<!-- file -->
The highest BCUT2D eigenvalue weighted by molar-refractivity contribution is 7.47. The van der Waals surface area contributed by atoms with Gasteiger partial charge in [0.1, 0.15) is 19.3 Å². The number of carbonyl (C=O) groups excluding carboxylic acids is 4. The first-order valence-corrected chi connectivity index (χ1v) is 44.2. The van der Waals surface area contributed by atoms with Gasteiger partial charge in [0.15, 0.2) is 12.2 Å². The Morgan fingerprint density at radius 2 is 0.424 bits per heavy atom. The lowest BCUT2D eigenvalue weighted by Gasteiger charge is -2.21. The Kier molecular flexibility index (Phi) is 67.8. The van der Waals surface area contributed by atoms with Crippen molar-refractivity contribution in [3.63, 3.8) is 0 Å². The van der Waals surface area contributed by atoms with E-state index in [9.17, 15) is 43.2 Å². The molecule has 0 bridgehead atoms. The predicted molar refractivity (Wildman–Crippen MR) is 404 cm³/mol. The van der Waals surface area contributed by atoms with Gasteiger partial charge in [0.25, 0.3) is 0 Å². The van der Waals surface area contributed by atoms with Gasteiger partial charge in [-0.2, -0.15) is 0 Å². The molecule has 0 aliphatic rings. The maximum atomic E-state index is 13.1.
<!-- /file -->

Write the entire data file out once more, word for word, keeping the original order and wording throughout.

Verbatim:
The highest BCUT2D eigenvalue weighted by molar-refractivity contribution is 7.47. The van der Waals surface area contributed by atoms with Gasteiger partial charge in [0.1, 0.15) is 19.3 Å². The number of carbonyl (C=O) groups excluding carboxylic acids is 4. The first-order valence-corrected chi connectivity index (χ1v) is 44.2. The van der Waals surface area contributed by atoms with Gasteiger partial charge in [0.15, 0.2) is 12.2 Å². The Morgan fingerprint density at radius 2 is 0.424 bits per heavy atom. The lowest BCUT2D eigenvalue weighted by Gasteiger charge is -2.21. The Kier molecular flexibility index (Phi) is 67.8. The van der Waals surface area contributed by atoms with Crippen molar-refractivity contribution in [3.63, 3.8) is 0 Å². The van der Waals surface area contributed by atoms with E-state index in [9.17, 15) is 43.2 Å². The molecule has 0 bridgehead atoms. The predicted molar refractivity (Wildman–Crippen MR) is 404 cm³/mol. The van der Waals surface area contributed by atoms with Gasteiger partial charge in [0.25, 0.3) is 0 Å². The van der Waals surface area contributed by atoms with Gasteiger partial charge in [-0.2, -0.15) is 0 Å². The molecule has 0 aliphatic rings. The maximum atomic E-state index is 13.1.